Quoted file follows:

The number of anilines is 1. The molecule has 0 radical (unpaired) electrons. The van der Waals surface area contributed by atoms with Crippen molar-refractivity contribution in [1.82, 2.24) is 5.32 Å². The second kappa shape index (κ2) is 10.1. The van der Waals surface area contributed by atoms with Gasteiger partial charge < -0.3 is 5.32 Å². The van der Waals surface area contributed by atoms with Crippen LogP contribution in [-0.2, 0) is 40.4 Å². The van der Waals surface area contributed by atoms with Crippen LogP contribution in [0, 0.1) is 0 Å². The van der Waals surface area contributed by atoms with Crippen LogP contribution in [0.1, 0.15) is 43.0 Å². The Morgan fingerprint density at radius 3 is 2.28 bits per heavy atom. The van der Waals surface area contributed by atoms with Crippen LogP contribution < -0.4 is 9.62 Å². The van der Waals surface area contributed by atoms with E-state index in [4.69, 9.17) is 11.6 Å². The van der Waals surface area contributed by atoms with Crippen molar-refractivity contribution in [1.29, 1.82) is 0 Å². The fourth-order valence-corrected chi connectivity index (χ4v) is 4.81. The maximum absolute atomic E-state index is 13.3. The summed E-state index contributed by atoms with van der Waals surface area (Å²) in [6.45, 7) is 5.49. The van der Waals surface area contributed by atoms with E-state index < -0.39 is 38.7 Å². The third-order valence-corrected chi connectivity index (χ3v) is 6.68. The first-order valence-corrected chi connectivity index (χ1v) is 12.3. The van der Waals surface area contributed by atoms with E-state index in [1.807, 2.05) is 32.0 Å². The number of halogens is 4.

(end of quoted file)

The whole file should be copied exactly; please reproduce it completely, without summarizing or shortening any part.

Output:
The number of anilines is 1. The molecule has 0 radical (unpaired) electrons. The van der Waals surface area contributed by atoms with Crippen molar-refractivity contribution in [1.82, 2.24) is 5.32 Å². The second kappa shape index (κ2) is 10.1. The van der Waals surface area contributed by atoms with Gasteiger partial charge < -0.3 is 5.32 Å². The van der Waals surface area contributed by atoms with Crippen LogP contribution in [-0.2, 0) is 40.4 Å². The van der Waals surface area contributed by atoms with Crippen LogP contribution in [0, 0.1) is 0 Å². The van der Waals surface area contributed by atoms with Crippen LogP contribution in [0.1, 0.15) is 43.0 Å². The Morgan fingerprint density at radius 3 is 2.28 bits per heavy atom. The van der Waals surface area contributed by atoms with Crippen LogP contribution < -0.4 is 9.62 Å². The van der Waals surface area contributed by atoms with E-state index in [4.69, 9.17) is 11.6 Å². The van der Waals surface area contributed by atoms with Crippen molar-refractivity contribution in [1.29, 1.82) is 0 Å². The fourth-order valence-corrected chi connectivity index (χ4v) is 4.81. The maximum absolute atomic E-state index is 13.3. The summed E-state index contributed by atoms with van der Waals surface area (Å²) in [6.45, 7) is 5.49. The van der Waals surface area contributed by atoms with E-state index < -0.39 is 38.7 Å². The third-order valence-corrected chi connectivity index (χ3v) is 6.68. The first-order valence-corrected chi connectivity index (χ1v) is 12.3. The van der Waals surface area contributed by atoms with E-state index in [1.807, 2.05) is 32.0 Å². The number of halogens is 4.